Some of the most seminal works in photography have used the idea of the road trip to define who Americans are. Walker Evans spent a decade during the Great Depression compiling his masterpiece American Photographs. Robert Frank’s The Americans portrayed the angst-ridden post-war United States of the 1950s. In the 1970s, Stephen Shore captured the textures of American life in American Surfaces, while in the early 2000s, Alec Soth’s poetic series, Sleeping by the Mississippi, portrayed life along the country’s second-longest river. These photographers journeyed through the “open road,” capturing the essence of their nation, standing witness to the world they chronicled.
The Levee, the Magnum associate Sohrab Hura’s photographic journey along the Mississippi River, follows this road map, with full recognition of his position as an outsider. Unlike his predecessors, Hura did not intend to define America. The Levee is both reflective of the land he saw and the personal relationship he had with it. First exhibited as part of a group show last August at the Experimenter Gallery in Kolkata, it was recently displayed at the Cincinnati Arts Museum in the United States.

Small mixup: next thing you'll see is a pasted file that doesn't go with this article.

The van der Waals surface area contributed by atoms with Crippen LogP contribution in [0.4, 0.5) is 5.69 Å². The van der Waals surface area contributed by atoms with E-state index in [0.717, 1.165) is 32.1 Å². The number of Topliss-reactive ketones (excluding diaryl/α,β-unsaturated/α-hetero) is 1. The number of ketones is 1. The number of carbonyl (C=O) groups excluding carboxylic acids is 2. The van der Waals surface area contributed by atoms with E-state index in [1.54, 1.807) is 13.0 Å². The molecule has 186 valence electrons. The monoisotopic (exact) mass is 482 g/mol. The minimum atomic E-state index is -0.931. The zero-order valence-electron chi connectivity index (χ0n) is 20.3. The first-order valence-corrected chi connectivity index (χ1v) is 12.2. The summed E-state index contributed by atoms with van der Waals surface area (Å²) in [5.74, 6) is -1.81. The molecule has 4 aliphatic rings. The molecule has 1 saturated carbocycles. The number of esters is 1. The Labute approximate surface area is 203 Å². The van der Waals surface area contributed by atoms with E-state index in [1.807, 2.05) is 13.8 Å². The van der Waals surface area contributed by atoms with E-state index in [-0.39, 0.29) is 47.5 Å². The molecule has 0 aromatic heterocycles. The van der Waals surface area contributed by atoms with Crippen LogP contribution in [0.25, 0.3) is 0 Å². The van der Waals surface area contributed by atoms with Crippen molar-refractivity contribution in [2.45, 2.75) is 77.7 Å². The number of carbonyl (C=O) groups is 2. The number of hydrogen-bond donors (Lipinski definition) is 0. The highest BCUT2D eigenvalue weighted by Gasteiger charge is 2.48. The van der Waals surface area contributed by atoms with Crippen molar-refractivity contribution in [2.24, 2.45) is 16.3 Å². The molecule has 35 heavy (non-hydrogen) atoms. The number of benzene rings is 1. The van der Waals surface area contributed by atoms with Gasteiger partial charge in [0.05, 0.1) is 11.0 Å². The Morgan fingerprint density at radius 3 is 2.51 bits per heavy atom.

In the spring of 2016, Hura was invited by his Magnum colleagues Soth and Jim Goldberg for a road trip through the American south, as part of the sixth and final edition of their project Postcards from America. The experimental collaboration began in 2011 and produced rich documentary content that visually explores the post-millennial United States. “The whole idea behind Postcards from America—at least, the last trip that I was part of—was to travel with a bunch of people who connected and discover what came along the way,” Hura told me during his Kolkata exhibition.